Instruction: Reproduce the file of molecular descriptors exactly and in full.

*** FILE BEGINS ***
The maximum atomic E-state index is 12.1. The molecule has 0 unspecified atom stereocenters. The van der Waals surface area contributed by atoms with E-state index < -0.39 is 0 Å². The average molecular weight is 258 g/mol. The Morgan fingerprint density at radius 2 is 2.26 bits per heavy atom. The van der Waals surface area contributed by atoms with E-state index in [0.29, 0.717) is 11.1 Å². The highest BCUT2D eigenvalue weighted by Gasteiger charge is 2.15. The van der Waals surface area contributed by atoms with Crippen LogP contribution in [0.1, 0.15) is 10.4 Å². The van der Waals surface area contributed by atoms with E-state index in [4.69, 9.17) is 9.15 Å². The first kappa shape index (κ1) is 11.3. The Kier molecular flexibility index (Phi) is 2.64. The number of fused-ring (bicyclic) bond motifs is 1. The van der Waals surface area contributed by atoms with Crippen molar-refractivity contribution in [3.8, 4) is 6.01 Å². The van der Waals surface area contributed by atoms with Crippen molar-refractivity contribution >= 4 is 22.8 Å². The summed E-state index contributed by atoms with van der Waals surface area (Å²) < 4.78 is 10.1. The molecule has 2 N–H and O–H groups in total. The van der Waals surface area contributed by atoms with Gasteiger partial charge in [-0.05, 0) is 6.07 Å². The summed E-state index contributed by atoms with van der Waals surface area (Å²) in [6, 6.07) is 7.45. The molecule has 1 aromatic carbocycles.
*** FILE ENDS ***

The maximum atomic E-state index is 12.1. The molecule has 0 unspecified atom stereocenters. The van der Waals surface area contributed by atoms with E-state index < -0.39 is 0 Å². The average molecular weight is 258 g/mol. The Morgan fingerprint density at radius 2 is 2.26 bits per heavy atom. The van der Waals surface area contributed by atoms with E-state index in [0.29, 0.717) is 11.1 Å². The highest BCUT2D eigenvalue weighted by Gasteiger charge is 2.15. The van der Waals surface area contributed by atoms with Crippen LogP contribution in [0.1, 0.15) is 10.4 Å². The van der Waals surface area contributed by atoms with E-state index in [4.69, 9.17) is 9.15 Å². The first kappa shape index (κ1) is 11.3. The Kier molecular flexibility index (Phi) is 2.64. The number of fused-ring (bicyclic) bond motifs is 1. The van der Waals surface area contributed by atoms with Crippen molar-refractivity contribution in [3.8, 4) is 6.01 Å². The van der Waals surface area contributed by atoms with Crippen molar-refractivity contribution >= 4 is 22.8 Å². The summed E-state index contributed by atoms with van der Waals surface area (Å²) < 4.78 is 10.1. The molecule has 2 N–H and O–H groups in total. The van der Waals surface area contributed by atoms with Gasteiger partial charge in [-0.05, 0) is 6.07 Å². The summed E-state index contributed by atoms with van der Waals surface area (Å²) in [6, 6.07) is 7.45. The molecule has 1 aromatic carbocycles.